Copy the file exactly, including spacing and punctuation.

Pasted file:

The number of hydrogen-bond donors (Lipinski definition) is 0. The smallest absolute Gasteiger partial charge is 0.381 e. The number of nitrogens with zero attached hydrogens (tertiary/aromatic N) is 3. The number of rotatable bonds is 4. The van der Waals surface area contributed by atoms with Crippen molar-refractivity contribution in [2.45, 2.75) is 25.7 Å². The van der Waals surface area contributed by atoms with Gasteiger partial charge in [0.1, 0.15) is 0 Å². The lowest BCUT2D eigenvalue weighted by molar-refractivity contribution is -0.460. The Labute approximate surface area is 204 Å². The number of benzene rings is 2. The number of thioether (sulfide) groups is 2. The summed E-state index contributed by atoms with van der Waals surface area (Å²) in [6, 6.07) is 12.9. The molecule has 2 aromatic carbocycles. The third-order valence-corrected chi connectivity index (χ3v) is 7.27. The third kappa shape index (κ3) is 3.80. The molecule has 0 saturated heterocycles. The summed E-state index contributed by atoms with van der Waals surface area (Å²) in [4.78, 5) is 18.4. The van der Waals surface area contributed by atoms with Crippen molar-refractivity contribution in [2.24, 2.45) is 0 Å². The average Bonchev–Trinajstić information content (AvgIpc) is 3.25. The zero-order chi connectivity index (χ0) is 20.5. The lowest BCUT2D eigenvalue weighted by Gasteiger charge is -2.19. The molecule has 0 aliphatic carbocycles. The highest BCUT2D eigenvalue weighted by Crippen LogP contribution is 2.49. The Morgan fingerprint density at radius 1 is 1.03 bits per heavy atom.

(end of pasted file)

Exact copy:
The number of hydrogen-bond donors (Lipinski definition) is 0. The smallest absolute Gasteiger partial charge is 0.381 e. The number of nitrogens with zero attached hydrogens (tertiary/aromatic N) is 3. The number of rotatable bonds is 4. The van der Waals surface area contributed by atoms with Crippen molar-refractivity contribution in [2.45, 2.75) is 25.7 Å². The van der Waals surface area contributed by atoms with Gasteiger partial charge in [0.1, 0.15) is 0 Å². The lowest BCUT2D eigenvalue weighted by molar-refractivity contribution is -0.460. The Labute approximate surface area is 204 Å². The number of benzene rings is 2. The number of thioether (sulfide) groups is 2. The summed E-state index contributed by atoms with van der Waals surface area (Å²) in [6, 6.07) is 12.9. The molecule has 2 aromatic carbocycles. The third-order valence-corrected chi connectivity index (χ3v) is 7.27. The third kappa shape index (κ3) is 3.80. The molecule has 0 saturated heterocycles. The summed E-state index contributed by atoms with van der Waals surface area (Å²) in [4.78, 5) is 18.4. The van der Waals surface area contributed by atoms with Crippen molar-refractivity contribution in [2.24, 2.45) is 0 Å². The average Bonchev–Trinajstić information content (AvgIpc) is 3.25. The zero-order chi connectivity index (χ0) is 20.5. The lowest BCUT2D eigenvalue weighted by Gasteiger charge is -2.19. The molecule has 0 aliphatic carbocycles. The highest BCUT2D eigenvalue weighted by Crippen LogP contribution is 2.49. The Morgan fingerprint density at radius 1 is 1.03 bits per heavy atom.